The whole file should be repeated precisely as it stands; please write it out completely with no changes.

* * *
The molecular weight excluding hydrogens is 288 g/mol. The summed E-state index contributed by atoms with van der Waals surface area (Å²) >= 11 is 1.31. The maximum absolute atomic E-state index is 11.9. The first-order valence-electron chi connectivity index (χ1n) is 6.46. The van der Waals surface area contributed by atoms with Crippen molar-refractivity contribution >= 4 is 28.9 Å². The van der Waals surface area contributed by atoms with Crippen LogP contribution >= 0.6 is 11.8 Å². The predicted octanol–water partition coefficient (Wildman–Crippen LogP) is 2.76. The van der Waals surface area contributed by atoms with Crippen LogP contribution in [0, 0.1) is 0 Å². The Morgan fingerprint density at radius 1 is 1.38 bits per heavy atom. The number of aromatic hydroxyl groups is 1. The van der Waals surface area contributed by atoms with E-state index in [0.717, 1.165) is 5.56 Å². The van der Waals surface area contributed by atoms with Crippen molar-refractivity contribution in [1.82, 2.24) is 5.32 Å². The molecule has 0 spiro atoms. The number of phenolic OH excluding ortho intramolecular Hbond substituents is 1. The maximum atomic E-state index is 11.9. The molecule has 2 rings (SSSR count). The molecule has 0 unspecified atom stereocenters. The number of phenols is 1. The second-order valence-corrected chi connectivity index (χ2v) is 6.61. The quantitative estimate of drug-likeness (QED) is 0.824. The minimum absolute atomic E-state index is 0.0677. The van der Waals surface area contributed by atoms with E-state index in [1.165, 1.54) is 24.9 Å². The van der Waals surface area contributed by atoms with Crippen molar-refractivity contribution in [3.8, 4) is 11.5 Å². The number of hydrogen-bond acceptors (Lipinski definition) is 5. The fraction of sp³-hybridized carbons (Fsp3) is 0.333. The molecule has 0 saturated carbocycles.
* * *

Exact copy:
The molecular weight excluding hydrogens is 288 g/mol. The summed E-state index contributed by atoms with van der Waals surface area (Å²) >= 11 is 1.31. The maximum absolute atomic E-state index is 11.9. The first-order valence-electron chi connectivity index (χ1n) is 6.46. The van der Waals surface area contributed by atoms with Crippen molar-refractivity contribution >= 4 is 28.9 Å². The van der Waals surface area contributed by atoms with Crippen LogP contribution >= 0.6 is 11.8 Å². The predicted octanol–water partition coefficient (Wildman–Crippen LogP) is 2.76. The van der Waals surface area contributed by atoms with Crippen LogP contribution in [0, 0.1) is 0 Å². The Morgan fingerprint density at radius 1 is 1.38 bits per heavy atom. The number of aromatic hydroxyl groups is 1. The van der Waals surface area contributed by atoms with E-state index in [0.717, 1.165) is 5.56 Å². The van der Waals surface area contributed by atoms with Crippen molar-refractivity contribution in [1.82, 2.24) is 5.32 Å². The molecule has 0 spiro atoms. The number of phenolic OH excluding ortho intramolecular Hbond substituents is 1. The maximum atomic E-state index is 11.9. The molecule has 2 rings (SSSR count). The molecule has 0 unspecified atom stereocenters. The number of phenols is 1. The second-order valence-corrected chi connectivity index (χ2v) is 6.61. The quantitative estimate of drug-likeness (QED) is 0.824. The minimum absolute atomic E-state index is 0.0677. The van der Waals surface area contributed by atoms with E-state index in [1.165, 1.54) is 24.9 Å². The van der Waals surface area contributed by atoms with Crippen molar-refractivity contribution in [3.8, 4) is 11.5 Å². The number of hydrogen-bond acceptors (Lipinski definition) is 5. The fraction of sp³-hybridized carbons (Fsp3) is 0.333. The molecule has 0 saturated carbocycles.